PHILADELPHIA - A district court has denied a Verizon FiOS customer's request to have a lawsuit filed against the company sent back to state court.
On Feb. 11, U.S. District Judge Mitchell Goldberg denied Christopher Kelly's request for a motion to remand a suit based on the Class Action Fairness Act filed in U.S. District Court for the Eastern District of Pennsylvania against Verizon Pennsylvania LLC back to state court.
Kelly alleges that Verizon misrepresented to Verizon FiOS Quantum television customers that they were required to lease multiple settop boxes in order to access FiOS on multiple televisions in a household.
Goldberg also denied as moot a request from Verizon to preclude the introduction of testimony by certain witnesses.
Kelly had filed a suit against the company's cable and internet providing division, FiOS, in September 2016. That matter, however, was dismissed in October 2016 based on the Class Action Fairness Act of 2005. He then filed a motion to remand in August. Goldberg heard arguments in December.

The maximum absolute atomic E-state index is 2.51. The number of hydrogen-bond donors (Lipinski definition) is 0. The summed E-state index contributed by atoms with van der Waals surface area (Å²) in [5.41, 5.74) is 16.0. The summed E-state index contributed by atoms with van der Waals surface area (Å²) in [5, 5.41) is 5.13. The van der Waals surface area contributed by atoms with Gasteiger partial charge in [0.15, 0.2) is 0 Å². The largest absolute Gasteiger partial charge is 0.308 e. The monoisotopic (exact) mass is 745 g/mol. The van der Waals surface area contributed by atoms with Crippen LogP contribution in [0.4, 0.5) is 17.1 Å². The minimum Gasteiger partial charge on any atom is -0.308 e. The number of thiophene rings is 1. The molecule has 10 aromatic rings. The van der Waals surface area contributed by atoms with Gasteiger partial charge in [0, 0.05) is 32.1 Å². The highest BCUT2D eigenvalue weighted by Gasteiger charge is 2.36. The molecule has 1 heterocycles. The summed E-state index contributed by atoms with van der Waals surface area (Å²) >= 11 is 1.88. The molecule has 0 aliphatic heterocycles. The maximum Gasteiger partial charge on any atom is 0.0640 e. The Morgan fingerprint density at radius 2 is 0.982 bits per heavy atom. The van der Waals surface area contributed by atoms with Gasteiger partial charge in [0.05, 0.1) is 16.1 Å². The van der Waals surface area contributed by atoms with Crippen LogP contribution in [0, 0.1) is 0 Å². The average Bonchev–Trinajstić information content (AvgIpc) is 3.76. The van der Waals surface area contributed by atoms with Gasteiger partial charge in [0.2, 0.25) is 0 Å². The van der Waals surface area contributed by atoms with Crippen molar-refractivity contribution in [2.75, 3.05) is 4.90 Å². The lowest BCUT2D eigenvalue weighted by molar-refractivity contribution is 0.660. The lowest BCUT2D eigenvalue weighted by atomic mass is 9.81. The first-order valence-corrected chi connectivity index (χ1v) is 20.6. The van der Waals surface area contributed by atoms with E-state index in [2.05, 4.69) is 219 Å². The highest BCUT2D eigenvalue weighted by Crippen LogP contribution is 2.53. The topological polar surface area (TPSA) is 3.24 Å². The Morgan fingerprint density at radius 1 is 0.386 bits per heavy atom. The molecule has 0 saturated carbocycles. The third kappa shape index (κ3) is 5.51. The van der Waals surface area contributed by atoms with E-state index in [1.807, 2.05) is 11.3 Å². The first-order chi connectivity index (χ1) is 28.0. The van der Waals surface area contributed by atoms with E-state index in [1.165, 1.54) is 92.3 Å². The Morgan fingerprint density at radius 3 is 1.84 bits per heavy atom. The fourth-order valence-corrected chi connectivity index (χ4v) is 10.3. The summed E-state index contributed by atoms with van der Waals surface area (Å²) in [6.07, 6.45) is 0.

According to the suit, Verizon requires its FiOS customers to lease a set-top box for each television to be connected to Verizon’s broadband network. Customers are assessed recurring fees for the use of these devices.
"The set-top boxes provide an input connection for a FiOS cable line and an output connection to a customer’s television," the lawsuit stated. "Verizon requires customers to use a separate box for each and every television connected to the FiOS network."
Kelly contends that Verizon misrepresented itself to its Quantum customers when it required multiple set-top boxes must be leased in order to access FiOS on multiple television. Instead, Quantum customers can simply use the FiOS Mobile App or the internet to view FiOS content "without the use of a device directly connected to a set-top box."
Kelly argued that as a result, Verizon deceives and confuses its Quantum customers by not informing them of the set-top alternatives.